Oxford is lucky enough to have six fascinating museums, covering a wide range of subjects, all within easy walking distance of the city centre. If you have a specific interest, whether it is the development of wind instruments, the history of St Giles’s Fair, dinosaurs or French porcelain, you will find it catered for somewhere in the collections.

Browsing the displays with no particular object in mind can be equally rewarding. Admission to all the museums is free, though most request a donation.

The smallest of them is the Bate Collection of Musical Instruments, which has the most comprehensive collection of European brass, woodwind and percussion instruments in Britain, with more than 1,000 on display, from the Renaissance period through the baroque, classical and romantic traditions of Western orchestral music.

You can see a harpsichord used by Haydn in Oxford, and have a go at playing a Serpent (first invented in 1590 and popular ever since).

St Aldate’s, OX1 1DB (near Christ Church). Open weekdays 2-5pm, except Easter and Christmas; Saturdays 10an-noon, term-time only. Call 01865 276139 or visit the website: www.bate.ox.ac.uk

The nearby Museum of Oxford is run by the City Council. Galleries on two floors bring to life the history of Oxford from its prehistoric and Roman origins, through the Saxon period, the founding of the University and the city’s medieval prosperity, to its role as Charles I’s civil war headquarters, and the growth of modern Oxford.

Archaeological finds and recreated room settings help to tell the tale. There is a section on the Victorians and Alice in Wonderland, and a film about the city’s past narrated by Tony Robinson.

St Aldate’s, OX1 1DZ (next to the Town Hall). Open Tuesday-Friday 10am-5pm, Saturdays and Sundays noon-5pm. Call 01865 252761 or visit the website: www.museumofoxford.org.uk

In the oldest purpose-built museum building in the world (originally the Old Ashmolean) in Broad Street, is the Museum of the History of Science. It has an unrivalled collection of 10,000 scientific instruments, dating from ancient times to the early 20th century, in particular astrolabes, sundials, quadrants, early mathematical instruments (such as those used for surveying, calculating, astronomy and navigation), optical instruments, and apparatus associated with natural philosophy and medicine.

There is an imaginative programme of talks, workshops, special exhibitions, family events and themed tours of the galleries which are well worth looking out for.

Broad Street, OX1 3AZ. Open Tuesday-Friday noon-5pm, Saturdays 10am-5pm, Sundays 2-5pm. Call 01865 277280 or visit the website: www.mhs.ox.ac.uk

The Oxford University Museum of Natural History houses an enormous collection of animal, insect and geological specimens gathered from all over the world. It is well-known for its dinosaur bones found in Oxfordshire, its pieces of dodo anatomy, live bees in a transparent hive section, and, in spring and summer, its webcam-linked screen showing nesting swifts in the museum’s roof space. The neo-Gothic building is Grade I listed and dates to 1860, the year the Great Debate about Darwin’s theory of evolution was held there.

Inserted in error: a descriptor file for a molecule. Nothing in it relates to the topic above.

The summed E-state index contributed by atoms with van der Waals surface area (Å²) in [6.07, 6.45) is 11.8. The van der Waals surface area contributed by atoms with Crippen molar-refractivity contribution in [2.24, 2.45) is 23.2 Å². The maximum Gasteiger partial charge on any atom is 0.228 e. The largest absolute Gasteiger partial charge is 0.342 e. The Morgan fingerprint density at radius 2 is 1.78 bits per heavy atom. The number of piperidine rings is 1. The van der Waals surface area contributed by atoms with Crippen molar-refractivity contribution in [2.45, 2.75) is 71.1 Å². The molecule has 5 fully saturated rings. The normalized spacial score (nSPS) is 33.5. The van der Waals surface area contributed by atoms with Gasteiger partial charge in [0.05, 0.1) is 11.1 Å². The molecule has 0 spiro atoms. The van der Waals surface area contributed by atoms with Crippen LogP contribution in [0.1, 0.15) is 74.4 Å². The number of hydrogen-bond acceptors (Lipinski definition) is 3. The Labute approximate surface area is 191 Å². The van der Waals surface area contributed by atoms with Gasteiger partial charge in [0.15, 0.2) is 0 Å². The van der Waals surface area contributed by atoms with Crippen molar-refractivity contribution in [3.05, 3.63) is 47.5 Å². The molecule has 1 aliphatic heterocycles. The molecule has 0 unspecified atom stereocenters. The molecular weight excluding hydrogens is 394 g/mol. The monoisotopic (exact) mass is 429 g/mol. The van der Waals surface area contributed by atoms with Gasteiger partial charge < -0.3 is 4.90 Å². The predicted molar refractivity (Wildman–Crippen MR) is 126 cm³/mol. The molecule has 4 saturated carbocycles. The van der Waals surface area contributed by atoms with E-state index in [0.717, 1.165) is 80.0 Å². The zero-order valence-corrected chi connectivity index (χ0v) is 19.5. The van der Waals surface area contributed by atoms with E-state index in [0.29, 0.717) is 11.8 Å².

Parks Road OX1 3PW. Open daily 10am-5pm Call 01865 272950 or visit www.oum.ox.ac.uk

At the back of this building, and accessible through it, is the refurbished Pitt Rivers Museum, which houses 80,000 archaeological and ethnographic artefacts, arranged mainly by function, rather than geographical origin.

Its unique atmosphere of mystery and higgledy-piggledy charm has not been lost with the changes, much to the delight of everyone who loves the museum.

The huge Haida totem pole and East African outrigger canoe, for which it’s famous, can be seen to better advantage, and another eight display cases have been added.

These feature items from the reserve collection relating to painting and decoration in their many forms, including aboriginal art and many fresh examples of the depiction of animals and deities.

The new education area on the now fully-accessible lower gallery is the venue for school and family events such as the popular Saturday morning Pitt Stops.

South Parks Road OX1 3PP — entrance through Parks Road. Open Mondays noon-4.30pm, Tuesdays-Sundays and Bank Holiday Mondays 10am-4.30pm. Call 01865 270927 or visit the website: www.prm.ox.ac.uk

Tucked away in Jericho you will find the fascinating Oxford University Press Museum, which traces the university’s involvement in printing and publishing from the 15th century to the present day.

The museum charts the growth of Oxford University Press and displays deal with notable books, including the first edition of Alice in Wonderland and the evolution of the Oxford English Dictionary.

Visitors can explore the world famous dictionary and other key texts online.

Great Clarendon Street OX2 6DP. Open Monday-Friday, 10am-4pm. Admission is free, but please book before all visits on 01865 353527 or e-mail martin.maw@oup.com